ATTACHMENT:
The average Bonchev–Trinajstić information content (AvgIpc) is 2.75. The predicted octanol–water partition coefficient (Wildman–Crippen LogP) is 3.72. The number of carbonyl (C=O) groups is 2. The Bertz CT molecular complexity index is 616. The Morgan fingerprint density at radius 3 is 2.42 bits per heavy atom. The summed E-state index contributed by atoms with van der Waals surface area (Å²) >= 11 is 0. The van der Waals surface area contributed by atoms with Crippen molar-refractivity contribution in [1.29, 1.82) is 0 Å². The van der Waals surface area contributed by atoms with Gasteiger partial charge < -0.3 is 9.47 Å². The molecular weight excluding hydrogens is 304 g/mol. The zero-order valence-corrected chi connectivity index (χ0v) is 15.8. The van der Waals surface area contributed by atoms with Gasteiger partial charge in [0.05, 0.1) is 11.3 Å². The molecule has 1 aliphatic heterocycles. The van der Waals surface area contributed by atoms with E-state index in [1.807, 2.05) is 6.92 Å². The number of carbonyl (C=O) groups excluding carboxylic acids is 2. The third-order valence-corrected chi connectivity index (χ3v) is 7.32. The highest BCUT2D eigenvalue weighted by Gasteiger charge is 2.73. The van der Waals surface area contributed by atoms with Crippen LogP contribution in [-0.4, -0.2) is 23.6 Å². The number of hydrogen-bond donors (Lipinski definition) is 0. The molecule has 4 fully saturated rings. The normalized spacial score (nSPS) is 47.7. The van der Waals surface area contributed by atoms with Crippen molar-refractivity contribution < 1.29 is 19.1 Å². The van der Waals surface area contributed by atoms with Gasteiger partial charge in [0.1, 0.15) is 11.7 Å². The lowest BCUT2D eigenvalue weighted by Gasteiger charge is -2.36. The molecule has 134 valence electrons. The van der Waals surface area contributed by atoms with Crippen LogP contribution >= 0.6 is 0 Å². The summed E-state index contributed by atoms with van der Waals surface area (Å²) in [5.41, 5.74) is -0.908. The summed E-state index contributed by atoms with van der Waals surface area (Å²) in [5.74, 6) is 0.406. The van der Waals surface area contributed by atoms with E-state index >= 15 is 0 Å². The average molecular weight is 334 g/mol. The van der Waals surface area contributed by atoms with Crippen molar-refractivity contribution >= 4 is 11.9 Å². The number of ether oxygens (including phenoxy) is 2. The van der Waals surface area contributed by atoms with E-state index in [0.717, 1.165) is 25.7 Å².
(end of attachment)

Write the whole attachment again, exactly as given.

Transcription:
The average Bonchev–Trinajstić information content (AvgIpc) is 2.75. The predicted octanol–water partition coefficient (Wildman–Crippen LogP) is 3.72. The number of carbonyl (C=O) groups is 2. The Bertz CT molecular complexity index is 616. The Morgan fingerprint density at radius 3 is 2.42 bits per heavy atom. The summed E-state index contributed by atoms with van der Waals surface area (Å²) >= 11 is 0. The van der Waals surface area contributed by atoms with Crippen molar-refractivity contribution in [1.29, 1.82) is 0 Å². The van der Waals surface area contributed by atoms with Gasteiger partial charge < -0.3 is 9.47 Å². The molecular weight excluding hydrogens is 304 g/mol. The zero-order valence-corrected chi connectivity index (χ0v) is 15.8. The van der Waals surface area contributed by atoms with Gasteiger partial charge in [0.05, 0.1) is 11.3 Å². The molecule has 1 aliphatic heterocycles. The van der Waals surface area contributed by atoms with E-state index in [1.807, 2.05) is 6.92 Å². The number of carbonyl (C=O) groups excluding carboxylic acids is 2. The third-order valence-corrected chi connectivity index (χ3v) is 7.32. The highest BCUT2D eigenvalue weighted by Gasteiger charge is 2.73. The van der Waals surface area contributed by atoms with Crippen LogP contribution in [-0.4, -0.2) is 23.6 Å². The number of hydrogen-bond donors (Lipinski definition) is 0. The molecule has 4 fully saturated rings. The normalized spacial score (nSPS) is 47.7. The van der Waals surface area contributed by atoms with Crippen molar-refractivity contribution < 1.29 is 19.1 Å². The van der Waals surface area contributed by atoms with Gasteiger partial charge in [0.1, 0.15) is 11.7 Å². The lowest BCUT2D eigenvalue weighted by Gasteiger charge is -2.36. The molecule has 134 valence electrons. The van der Waals surface area contributed by atoms with Crippen LogP contribution >= 0.6 is 0 Å². The summed E-state index contributed by atoms with van der Waals surface area (Å²) in [5.41, 5.74) is -0.908. The summed E-state index contributed by atoms with van der Waals surface area (Å²) in [5.74, 6) is 0.406. The van der Waals surface area contributed by atoms with E-state index >= 15 is 0 Å². The average molecular weight is 334 g/mol. The van der Waals surface area contributed by atoms with Crippen molar-refractivity contribution >= 4 is 11.9 Å². The number of ether oxygens (including phenoxy) is 2. The van der Waals surface area contributed by atoms with E-state index in [0.717, 1.165) is 25.7 Å².